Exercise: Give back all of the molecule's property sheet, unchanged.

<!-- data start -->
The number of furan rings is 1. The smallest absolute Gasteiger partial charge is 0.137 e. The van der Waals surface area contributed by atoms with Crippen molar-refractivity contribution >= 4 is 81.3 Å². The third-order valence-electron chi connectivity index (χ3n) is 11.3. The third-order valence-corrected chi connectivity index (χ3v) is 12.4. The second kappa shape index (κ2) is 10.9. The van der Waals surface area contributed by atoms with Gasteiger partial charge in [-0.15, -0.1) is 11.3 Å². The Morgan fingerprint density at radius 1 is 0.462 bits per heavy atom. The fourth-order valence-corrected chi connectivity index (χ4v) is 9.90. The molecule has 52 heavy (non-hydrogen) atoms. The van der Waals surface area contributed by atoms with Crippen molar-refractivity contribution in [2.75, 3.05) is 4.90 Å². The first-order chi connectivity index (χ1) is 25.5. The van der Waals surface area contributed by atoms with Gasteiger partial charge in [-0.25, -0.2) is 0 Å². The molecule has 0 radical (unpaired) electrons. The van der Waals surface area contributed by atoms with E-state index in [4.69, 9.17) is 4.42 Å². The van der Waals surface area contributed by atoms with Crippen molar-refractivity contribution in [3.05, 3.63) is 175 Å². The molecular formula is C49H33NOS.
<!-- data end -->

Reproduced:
The number of furan rings is 1. The smallest absolute Gasteiger partial charge is 0.137 e. The van der Waals surface area contributed by atoms with Crippen molar-refractivity contribution >= 4 is 81.3 Å². The third-order valence-electron chi connectivity index (χ3n) is 11.3. The third-order valence-corrected chi connectivity index (χ3v) is 12.4. The second kappa shape index (κ2) is 10.9. The van der Waals surface area contributed by atoms with Gasteiger partial charge in [-0.15, -0.1) is 11.3 Å². The Morgan fingerprint density at radius 1 is 0.462 bits per heavy atom. The fourth-order valence-corrected chi connectivity index (χ4v) is 9.90. The molecule has 52 heavy (non-hydrogen) atoms. The van der Waals surface area contributed by atoms with Crippen molar-refractivity contribution in [2.75, 3.05) is 4.90 Å². The first-order chi connectivity index (χ1) is 25.5. The van der Waals surface area contributed by atoms with Gasteiger partial charge in [-0.25, -0.2) is 0 Å². The molecule has 0 radical (unpaired) electrons. The van der Waals surface area contributed by atoms with E-state index in [4.69, 9.17) is 4.42 Å². The van der Waals surface area contributed by atoms with Crippen molar-refractivity contribution in [3.05, 3.63) is 175 Å². The molecular formula is C49H33NOS.